- Baby Bathing
- Baby Body & Skin Care
- Baby Development
- Baby Educational Partners
- Baby Nappy Changing & Bum Care
- Baby Sleep
- Crying & Colic
- Premature Babies
- Vaccination & Weigh in Calendar
- Weaning Your Little One
- Your Newborn Baby
Soothing a Crying Baby
You’re at your wit’s end: Your baby has had food, sleep, and a clean nappy, but the crying just won’t stop!
As frustrating as it is, this is no reflection on your parenting skills. It takes time and patience to figure out what’s wrong, or for your little one to outgrow this fussy, sensitive stage. Either way, stay calm because the more tense you get, the more you stress your baby.
Why do babies cry?
They can’t speak, so it’s simply their way of saying something’s wrong. It could be a wind bubble hurting their little tummy, or a scratchy label on their clothes. Maybe the sun is shining brightly in their eyes or there’s a hair wound tightly round their toe, cutting off the circulation. For a more comprehensive list of all the reasons your baby might be crying, read our Why Do Babies Cry?.
How do I soothe my baby?
- Undress or loosen your baby’s clothes and check for red marks from tight elastics, mosquito bites, or labels.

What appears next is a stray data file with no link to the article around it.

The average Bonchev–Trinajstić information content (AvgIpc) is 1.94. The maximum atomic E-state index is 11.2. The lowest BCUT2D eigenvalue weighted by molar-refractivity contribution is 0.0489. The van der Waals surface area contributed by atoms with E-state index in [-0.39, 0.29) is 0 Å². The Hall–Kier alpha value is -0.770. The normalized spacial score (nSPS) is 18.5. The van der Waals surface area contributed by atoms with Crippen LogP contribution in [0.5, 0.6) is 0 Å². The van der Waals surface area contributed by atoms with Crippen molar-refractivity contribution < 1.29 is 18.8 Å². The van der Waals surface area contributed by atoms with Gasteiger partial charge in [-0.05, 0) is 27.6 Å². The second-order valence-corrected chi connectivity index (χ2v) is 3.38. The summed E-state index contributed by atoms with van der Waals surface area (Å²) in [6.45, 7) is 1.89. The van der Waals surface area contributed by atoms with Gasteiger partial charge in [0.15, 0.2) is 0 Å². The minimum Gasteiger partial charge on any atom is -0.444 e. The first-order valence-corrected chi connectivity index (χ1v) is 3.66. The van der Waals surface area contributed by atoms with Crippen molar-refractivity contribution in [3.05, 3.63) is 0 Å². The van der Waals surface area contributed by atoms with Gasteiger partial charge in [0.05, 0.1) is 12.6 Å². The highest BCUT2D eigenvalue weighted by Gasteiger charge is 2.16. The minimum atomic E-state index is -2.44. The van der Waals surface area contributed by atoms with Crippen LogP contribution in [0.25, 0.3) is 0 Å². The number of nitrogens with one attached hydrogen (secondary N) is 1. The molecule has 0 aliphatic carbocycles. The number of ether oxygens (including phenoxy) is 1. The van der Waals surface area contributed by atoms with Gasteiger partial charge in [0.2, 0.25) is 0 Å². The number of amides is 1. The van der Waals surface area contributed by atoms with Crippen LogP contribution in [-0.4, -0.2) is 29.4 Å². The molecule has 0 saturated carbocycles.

- Lie your baby on their back and gently bicycle their legs to help release gas in their tummy. In the case of colic, first use tried and tested techniques for easing wind. If that fails, provide relief with Telament® Paediatric Colic Drops.
- Stroke baby softly and if this seems to help, give your little one a baby massage. Read our step-by-step Bonding With Your Baby Through Massage.
- Mom’s familiar voice is one of the most effective ways to soothe baby, so talk or sing softly.
- Put on your favourite playlist and dance to the music while rocking your baby.
- Take your baby for a walk in the pram or a short drive in the car, as this rhythmic movement will usually send your little one to sleep.
- Swaddle your baby snugly against your chest or back. Some babies are soothed when they are held really close and can hear your heartbeat.
- Once baby is fairly calm, sucking a dummy or finger can relax them more and also help move any air trapped in their digestive tract.
What methods should I avoid?
- Don’t pop in a dummy right away as it may stop the wails temporarily, but you still won’t know what caused them.
- Don’t rush to feed again. If you stick a bottle or the breast in your baby’s mouth, even when they’re not hungry, it could show baby that food should be used for comfort. This can lead to overeating in later life.
- Don’t panic and try all the methods at once! Try one thing for a while, and only move on if it’s obviously not working in order to factor out any methods.